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Ive just started with andEngine the past week and i only started learning java/android 3 weeks.

I can use a for loop to add multiple sprites to the screen but when i try to check collisions on them it only does it to one and not the rest.

I want to be able to add a specific number for sprites made from the same texture to the scene, add collision detection to them and also make them slide across the screen (im making a game where you avoid the obstacles).

My simple code:

private void createobstacle(float pX, float pY) {

    obstacle = new AnimatedSprite(pX, pY, this.mObjTextureRegion.deepCopy(),     getVertexBufferObjectManager());
    obstacle.setScale(MathUtils.random(0.5f, 3f));

private void createobstacle(int num) {
    for(int i=0; i<=num; i++ ) {
        final float xPos = MathUtils.random(30.0f, (CAMERA_WIDTH - 30.0f));
        final float yPos = MathUtils.random(30.0f, (CAMERA_HEIGHT - 30.0f));
        createobstacle(xPos, yPos);

Ive read about arrays but i cannot find any tutorials about anything im stuck with.

Any help would be great!

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up vote 0 down vote accepted

The sample code you provided is not going to allow you to do collision detection or the like, because you're not holding references to multiple sprites--instead, you're replacing the same field. Let me give you an example that resembles your code, but simplifies the problem:

private int x;

private void setXRepeatedly(int count) {
    for (int i = 0; i < count; i++) {

private void setX(int amount) {
    x = amount;

If I ran this I would have no way of comparing one of the values of x with another value of x, because the older x value is constantly getting rewritten with no reference.

This is somewhat analogous to your code. Your createObstacle(int) method repeatedly calls your createObstacle(float, float) method, and the latter repeatedly sets the same obstacle field. So you're not holding a reference to multiple obstacles, you're only holding one.


One solution would simply be to use multiple fields. In my example above, instead of having just an x variable, I could have a y, a z, and so forth. A better approach would be to use an array, and an even better approach would be to use a java collection. First Arrays:

In my example code above, instead of using int x, I could declare an array of ints, like this:

int[] myArray = new int[10];

This declares an array of ints and allocates memory for 10 of them. Now I could set individual ints in the array by putting the reference number in brackets. Like this:

myArray[8] = 5; myArray[7] = 2; etc.

enter image description here

So, in your example, we could have a declaration something like:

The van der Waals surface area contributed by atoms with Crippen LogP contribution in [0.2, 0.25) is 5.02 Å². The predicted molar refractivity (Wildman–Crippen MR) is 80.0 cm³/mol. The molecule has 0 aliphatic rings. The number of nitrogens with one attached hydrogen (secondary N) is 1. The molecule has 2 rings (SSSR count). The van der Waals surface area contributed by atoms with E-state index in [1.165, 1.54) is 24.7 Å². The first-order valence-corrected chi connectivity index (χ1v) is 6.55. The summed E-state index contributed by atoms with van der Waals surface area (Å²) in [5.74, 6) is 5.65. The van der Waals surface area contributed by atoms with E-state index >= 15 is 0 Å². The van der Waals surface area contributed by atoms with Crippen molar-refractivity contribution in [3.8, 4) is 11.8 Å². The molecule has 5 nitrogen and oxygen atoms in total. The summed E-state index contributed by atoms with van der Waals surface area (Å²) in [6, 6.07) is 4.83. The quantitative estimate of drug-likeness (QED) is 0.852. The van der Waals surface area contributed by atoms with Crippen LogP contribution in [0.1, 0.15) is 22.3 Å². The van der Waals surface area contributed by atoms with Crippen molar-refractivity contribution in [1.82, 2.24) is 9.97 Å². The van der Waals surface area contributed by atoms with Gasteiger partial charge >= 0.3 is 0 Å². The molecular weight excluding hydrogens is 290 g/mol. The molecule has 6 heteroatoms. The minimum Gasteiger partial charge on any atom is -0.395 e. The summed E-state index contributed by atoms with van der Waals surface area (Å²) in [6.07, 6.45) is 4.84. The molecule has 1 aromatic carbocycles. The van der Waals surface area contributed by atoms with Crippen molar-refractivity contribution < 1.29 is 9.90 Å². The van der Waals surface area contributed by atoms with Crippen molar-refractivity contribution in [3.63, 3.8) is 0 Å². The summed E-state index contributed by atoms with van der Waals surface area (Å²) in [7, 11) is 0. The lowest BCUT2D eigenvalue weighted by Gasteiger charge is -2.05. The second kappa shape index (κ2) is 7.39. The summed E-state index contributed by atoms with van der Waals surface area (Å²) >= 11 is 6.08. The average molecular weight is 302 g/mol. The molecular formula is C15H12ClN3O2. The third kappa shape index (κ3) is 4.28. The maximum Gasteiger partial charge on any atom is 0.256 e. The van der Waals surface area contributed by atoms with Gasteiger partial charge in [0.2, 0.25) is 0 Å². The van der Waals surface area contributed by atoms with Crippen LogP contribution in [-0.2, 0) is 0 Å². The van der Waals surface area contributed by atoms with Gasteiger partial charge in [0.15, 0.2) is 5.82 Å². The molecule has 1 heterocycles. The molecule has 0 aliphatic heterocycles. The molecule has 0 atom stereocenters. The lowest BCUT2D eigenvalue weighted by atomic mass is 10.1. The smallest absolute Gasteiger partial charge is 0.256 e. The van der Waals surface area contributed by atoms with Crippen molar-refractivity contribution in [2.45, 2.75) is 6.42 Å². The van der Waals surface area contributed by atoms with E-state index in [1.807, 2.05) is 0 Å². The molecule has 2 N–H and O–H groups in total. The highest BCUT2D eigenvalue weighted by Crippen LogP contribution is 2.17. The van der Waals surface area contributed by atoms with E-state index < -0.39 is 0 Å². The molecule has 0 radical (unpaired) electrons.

AnimatedSprite[] obstacles = new AnimatedSprite[10];
obstacles[0] = new AnimatedSprite(etc, etc.);
obstacles[1] = new AnimatedSprite(etc, etc.);

Note, arrays start counting at zero, not at one, and if you attempt to access or place data outside the bounds of what was allocated, you'll get an error. These and other reasons are why it often makes sense to use one of the java collections instead of an array.

ArrayList Example

There are a number of different java collections with different feaures and benefits for different situations. An ArrayList is a handy simple one that avoids the problem described above of having to know the total size in advance. You create an ArrayList like this:

ArrayList<AnimatedSprite> obstacles = new ArrayList<AnimatedSprite>();

Now I can add objects to the ArrayList using the add() method, like this:

obstacles.add(new AnimatedSprite(etc.,etc.));

You can also call methods like these:

  • get( int index ) - retrieves object reference from ArrayList index position
  • size() - returns ArrayList size
  • remove( int index ) - removes the element at the specified position in this list. Shifts any subsequent elements to the left and returns the element that was removed from the list.
  • indexOf( Object o) - finds the index in this list of the first occurrence of the specified element
  • clear() - removes all of the elements
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Sidenote, I'm not a huge fan of the names of your methods. Having two methods called createObstacle() when only one of them creates an obstacle is going to lead to confusion. – Cameron Fredman Feb 18 '13 at 16:42

You have add your all the required obstacles in to the list and in onManangeUpdate method of the sprite you can loop through. Check for collision and perform whatever thing you want.

While creation time:


While in onManageUpdate of the sprite:

for(int i=0;i<obstacleList.size();i++){
        // do things you want
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